Chapter 1, the ''Introduction'', links the global role of English with its diverse local realizations. The chapter opens with a brief discussion of the global role of English, which the author uses to make the point that the real reason behind the unprecedented global spread of English lies beyond British colonialism. He argues that English has come to be the global language because it has been appropriated and nativized by vernacular speakers of post-colonial countries as a local resource, leading to the emergence of distinct nativized varieties of English. This point is illustrated in Text 1, ''Knowledge'', which showcases phonological and grammatical features of Malaysian English.
Chapter 2, ''Basic Notions'', introduces the apparatus (i.e. basic notions and concepts) for and major approaches to studying the global spread of English. Building on the concept of language variation, the author constructs a framework for the examination of this phenomenon. He contends that ''A language is not a monolithic entity; in reality, it comes in many shadings, in varieties and dialects. And such varieties are all linguistic systems which in their respective contexts are communicatively fully efficient, regular, and ''grammatical'''' (p. 18). The author defines the notions of sociolinguistic parameters, variety, dialect, register, accent, and standard. Then he discusses how language variation is realized in distinct features of a language variety on the phonological, lexical, morphological, and syntactic levels. The next section focuses on language change and the role that language contact plays in this process (including the notions of borrowing, transfer, pidgins, and creoles).The concluding section surveys three major approaches to studying English in the world. These include: 1) the classification of world Englishes as English as a native language/English as a second language/English as a foreign language; 2) Kachru's representation of the global spread of English in the form of Three Circles: the Inner Circle, the Outer Circle, and the Expanding Circle (Kachru, 1992); and 3) Schneider's own Dynamic Model. Of these frameworks, the Dynamic Model of the evolution of postcolonial Englishes is presented in greater detail. The model suggests that in postcolonial contexts, the emergence of new Englishes undergoes five stages (foundation, exonormative stabilization, nativization, endonormative stabilization, and differentiation) of a ''fundamentally uniform evolutionary process caused by the social dynamics'' between colonizers and local users of English.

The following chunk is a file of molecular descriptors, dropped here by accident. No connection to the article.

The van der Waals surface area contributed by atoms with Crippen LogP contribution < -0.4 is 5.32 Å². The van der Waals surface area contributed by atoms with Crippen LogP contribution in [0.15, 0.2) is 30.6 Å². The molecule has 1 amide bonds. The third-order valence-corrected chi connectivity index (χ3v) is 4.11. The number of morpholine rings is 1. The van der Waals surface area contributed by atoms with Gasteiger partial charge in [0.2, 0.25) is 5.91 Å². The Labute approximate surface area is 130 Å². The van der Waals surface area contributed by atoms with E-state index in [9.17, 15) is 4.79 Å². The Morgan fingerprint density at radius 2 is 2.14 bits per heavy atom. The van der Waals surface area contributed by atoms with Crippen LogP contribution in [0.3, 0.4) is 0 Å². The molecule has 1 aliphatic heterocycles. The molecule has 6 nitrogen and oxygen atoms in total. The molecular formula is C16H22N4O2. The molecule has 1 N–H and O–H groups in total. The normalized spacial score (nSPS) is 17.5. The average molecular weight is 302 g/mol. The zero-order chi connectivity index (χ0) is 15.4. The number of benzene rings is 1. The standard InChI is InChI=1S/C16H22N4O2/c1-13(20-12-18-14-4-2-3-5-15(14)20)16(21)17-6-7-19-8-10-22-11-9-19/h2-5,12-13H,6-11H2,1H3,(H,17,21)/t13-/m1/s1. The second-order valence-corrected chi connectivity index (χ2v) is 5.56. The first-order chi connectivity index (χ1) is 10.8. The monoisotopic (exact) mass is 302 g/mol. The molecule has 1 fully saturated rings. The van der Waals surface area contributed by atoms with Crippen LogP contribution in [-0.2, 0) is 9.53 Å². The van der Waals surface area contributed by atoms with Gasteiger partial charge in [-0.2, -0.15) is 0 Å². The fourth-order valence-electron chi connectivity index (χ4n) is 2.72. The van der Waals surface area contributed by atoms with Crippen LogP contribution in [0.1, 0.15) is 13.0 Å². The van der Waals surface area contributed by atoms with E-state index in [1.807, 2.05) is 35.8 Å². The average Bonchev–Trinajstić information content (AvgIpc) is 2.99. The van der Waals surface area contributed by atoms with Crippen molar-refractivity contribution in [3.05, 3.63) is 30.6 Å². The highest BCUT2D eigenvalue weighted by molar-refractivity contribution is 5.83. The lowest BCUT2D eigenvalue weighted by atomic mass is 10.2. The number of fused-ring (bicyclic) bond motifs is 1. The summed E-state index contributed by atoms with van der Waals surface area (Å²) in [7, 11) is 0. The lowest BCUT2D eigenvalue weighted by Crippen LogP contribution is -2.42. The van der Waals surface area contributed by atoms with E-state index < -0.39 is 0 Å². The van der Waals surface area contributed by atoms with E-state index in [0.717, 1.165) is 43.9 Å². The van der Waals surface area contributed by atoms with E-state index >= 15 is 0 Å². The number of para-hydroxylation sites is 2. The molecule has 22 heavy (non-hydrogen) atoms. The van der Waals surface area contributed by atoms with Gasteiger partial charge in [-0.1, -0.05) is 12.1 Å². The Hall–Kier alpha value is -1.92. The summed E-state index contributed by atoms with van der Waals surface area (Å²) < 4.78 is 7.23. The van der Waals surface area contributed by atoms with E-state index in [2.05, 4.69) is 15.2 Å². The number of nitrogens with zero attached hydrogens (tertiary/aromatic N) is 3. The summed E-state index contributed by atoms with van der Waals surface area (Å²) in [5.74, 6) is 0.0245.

Chapter 3, ''Historical Background'', takes the reader back to the onset of European colonization. The spread of English as an artifact of colonization seems to be the leitmotif reiterated in this and the following three chapters. This chapter opens with a brief overview of European colonization history, placing focus on the relationship between a type of colony (i.e. trade, exploitation, settlement, and plantation), and the communicative pattern it produced (i.e. pidgin, ancestral English, nativized variety, or creole, respectively). Next, the colonial expansions of the British Empire and the United States of America are briefly surveyed. Then, the author discusses the current international status of English and makes a strong case that a growing global presence of English is secured by its ''pluracentricity'', i.e. nativized realizations of English in diverse local contexts such as Singapore, Nigeria, and Sri Lanka.